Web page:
One way or another, bitcoin will be crushed by the authorities

Cryptocurrencies wave a red flag for tax authorities worldwide. If people do indeed make money out of them, governments will want to tax the gains

Hamish Macrae
Wednesday 17 January 2018 16:56
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Anyone choosing to trade in bitcoin to keep their heads below the parapet may find they are doing exactly the reverse
Anyone choosing to trade in bitcoin to keep their heads below the parapet may find they are doing exactly the reverse

It is always a mug’s game to call turning points, but here goes: December 2017, when bitcoin traded at close to $20,000 (£14,500), was the turning point for this cryptocurrency – and probably the others too. The price today was below $10,000. It may recover, but the general path from now on is down.

The reason is simple. Governments will either ban it or regulate and tax it. You cannot have a world where there is a huge push to clamp down on offshore tax havens that allows an offshore “currency”. We have already had reports that China and South Korea would ban trading in bitcoin, and that was the immediate reason for the sharp reversal in the bitcoin price over the past 48 hours. (If you believe the numbers some $200bn, about one third of the total value of all cryptocurrencies, has been wiped off their value.)

What is Bitcoin and why is its price so high?

But what is happening is something much more fundamental. Cryptocurrencies wave a red flag for tax authorities worldwide. If people do indeed make money out of them, governments will want to tax those capital gains, at least in jurisdictions where there is a capital-gains tax. If people use cryptocurrencies to buy goods and services, the authorities will want to know how they acquired the cash to do so – assuming that at some stage they converted their holdings into regular dollars, euros, pounds or whatever.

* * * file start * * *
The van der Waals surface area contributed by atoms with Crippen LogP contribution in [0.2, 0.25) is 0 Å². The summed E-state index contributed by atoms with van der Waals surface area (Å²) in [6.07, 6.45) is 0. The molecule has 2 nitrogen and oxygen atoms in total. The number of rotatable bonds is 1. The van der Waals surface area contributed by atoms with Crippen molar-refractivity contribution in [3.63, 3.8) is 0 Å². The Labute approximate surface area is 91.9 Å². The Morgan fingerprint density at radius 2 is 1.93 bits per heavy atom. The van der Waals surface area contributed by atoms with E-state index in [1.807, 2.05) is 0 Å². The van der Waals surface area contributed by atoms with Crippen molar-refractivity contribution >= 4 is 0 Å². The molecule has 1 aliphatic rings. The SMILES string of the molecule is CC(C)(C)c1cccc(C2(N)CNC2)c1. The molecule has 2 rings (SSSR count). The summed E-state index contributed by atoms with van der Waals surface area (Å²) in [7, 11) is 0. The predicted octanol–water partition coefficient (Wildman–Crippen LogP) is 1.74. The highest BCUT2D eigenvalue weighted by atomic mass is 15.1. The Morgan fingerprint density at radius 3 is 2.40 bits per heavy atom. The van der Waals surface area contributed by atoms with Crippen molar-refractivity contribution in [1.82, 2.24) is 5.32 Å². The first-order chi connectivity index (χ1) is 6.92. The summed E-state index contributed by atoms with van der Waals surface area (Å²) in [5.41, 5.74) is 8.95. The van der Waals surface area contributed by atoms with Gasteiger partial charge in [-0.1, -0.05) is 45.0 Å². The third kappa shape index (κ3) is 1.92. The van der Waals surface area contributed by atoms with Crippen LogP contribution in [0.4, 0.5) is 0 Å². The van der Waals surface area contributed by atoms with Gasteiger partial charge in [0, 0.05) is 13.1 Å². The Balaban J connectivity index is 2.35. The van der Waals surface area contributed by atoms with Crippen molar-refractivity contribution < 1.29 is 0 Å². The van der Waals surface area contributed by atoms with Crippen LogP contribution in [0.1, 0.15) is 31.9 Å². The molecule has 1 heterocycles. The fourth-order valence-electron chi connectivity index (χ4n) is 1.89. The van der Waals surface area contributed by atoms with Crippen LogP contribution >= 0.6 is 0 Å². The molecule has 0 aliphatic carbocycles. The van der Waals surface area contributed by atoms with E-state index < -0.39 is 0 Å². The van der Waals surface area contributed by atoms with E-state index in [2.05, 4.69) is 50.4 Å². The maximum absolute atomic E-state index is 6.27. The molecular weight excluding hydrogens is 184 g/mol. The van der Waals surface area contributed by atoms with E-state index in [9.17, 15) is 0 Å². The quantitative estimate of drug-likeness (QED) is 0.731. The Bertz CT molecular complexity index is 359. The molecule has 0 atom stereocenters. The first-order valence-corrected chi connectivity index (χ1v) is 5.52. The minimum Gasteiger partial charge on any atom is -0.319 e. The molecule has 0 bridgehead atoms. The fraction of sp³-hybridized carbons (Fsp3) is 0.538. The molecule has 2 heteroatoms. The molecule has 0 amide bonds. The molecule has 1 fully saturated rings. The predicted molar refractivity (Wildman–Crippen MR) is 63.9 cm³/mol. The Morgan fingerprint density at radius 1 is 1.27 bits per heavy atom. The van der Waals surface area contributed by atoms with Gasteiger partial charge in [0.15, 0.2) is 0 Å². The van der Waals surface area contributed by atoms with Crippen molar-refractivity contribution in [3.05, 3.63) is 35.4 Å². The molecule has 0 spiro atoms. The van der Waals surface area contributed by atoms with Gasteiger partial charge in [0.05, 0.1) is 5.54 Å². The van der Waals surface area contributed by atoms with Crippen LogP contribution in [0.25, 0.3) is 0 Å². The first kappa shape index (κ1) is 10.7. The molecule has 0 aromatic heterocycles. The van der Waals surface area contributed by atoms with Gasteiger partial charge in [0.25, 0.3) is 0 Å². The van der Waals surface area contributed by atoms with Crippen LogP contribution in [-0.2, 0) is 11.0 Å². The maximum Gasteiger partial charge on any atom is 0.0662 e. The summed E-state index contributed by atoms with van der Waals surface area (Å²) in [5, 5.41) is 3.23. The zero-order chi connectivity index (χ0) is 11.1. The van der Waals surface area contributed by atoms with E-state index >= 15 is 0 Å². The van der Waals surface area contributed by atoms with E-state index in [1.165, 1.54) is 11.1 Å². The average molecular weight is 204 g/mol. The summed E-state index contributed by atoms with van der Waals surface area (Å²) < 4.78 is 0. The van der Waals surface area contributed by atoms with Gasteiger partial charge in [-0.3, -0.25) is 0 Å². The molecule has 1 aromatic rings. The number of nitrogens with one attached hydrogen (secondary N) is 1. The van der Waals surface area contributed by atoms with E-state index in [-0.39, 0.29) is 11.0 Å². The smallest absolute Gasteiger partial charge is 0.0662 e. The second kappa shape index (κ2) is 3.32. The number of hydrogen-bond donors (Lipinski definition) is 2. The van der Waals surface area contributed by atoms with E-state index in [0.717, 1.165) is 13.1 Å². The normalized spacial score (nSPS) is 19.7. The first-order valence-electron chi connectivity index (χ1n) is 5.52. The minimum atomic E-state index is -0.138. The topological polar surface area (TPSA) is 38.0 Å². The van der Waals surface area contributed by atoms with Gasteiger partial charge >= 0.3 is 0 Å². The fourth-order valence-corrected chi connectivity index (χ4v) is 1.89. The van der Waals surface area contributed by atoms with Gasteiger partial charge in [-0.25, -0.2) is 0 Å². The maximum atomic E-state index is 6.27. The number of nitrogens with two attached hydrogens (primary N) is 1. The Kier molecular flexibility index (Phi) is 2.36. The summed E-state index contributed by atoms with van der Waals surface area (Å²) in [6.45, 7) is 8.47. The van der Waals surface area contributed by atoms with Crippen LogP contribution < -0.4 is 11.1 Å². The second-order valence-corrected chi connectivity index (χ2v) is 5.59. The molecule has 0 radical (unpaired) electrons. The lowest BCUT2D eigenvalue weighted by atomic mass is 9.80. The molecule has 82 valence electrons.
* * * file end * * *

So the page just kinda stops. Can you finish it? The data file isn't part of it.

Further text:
If they do not convert, and carry out transactions simply in the “currency” itself, governments will want to put an imputed value on the transaction and charge VAT or some other sales tax on that.

It is true that national authorities accept some element of tax leakage. For example they accept that cash transactions are hard to trace, and they don’t tax profits of illegal activity, such as the drug trade. They also accept that barter is hard to track, and tax. But these leakages are seen either as acceptably small or too hard and expensive to tackle.

It was for this reason that in the early stages, governments were prepared to ignore cryptocurrencies. They were too small to be worth bothering with. Now they are not. Governments have to become involved because there is at least the possibility that cryptocurrencies will destabilise the real economy. They want to worry because they are losing potential revenue.

There is a further twist: the aforementioned red flag. Any sophisticated tax authority looks for shortcuts that help them identify potential evasion. One of those has been offshore bank accounts. Another is very complicated tax structures. Still another is evidence of expensive lifestyles that do not appear to tally with disclosed income. Bitcoin, and the other cryptocurrencies, are a useful flag of unusual activity.

Now of course that does not mean that anyone buying or selling a cryptocurrency is doing anything wrong, any more than someone who buys and sells gold is doing anything wrong. But some people are, or at least are worth, further investigation. So anyone choosing to trade in bitcoin to keep their heads below the parapet may find they are doing exactly the reverse. They will attract attention, rather than avoid it. Once the word gets round that this is happening, the fate of bitcoin and the other cryptocurrencies is sealed.

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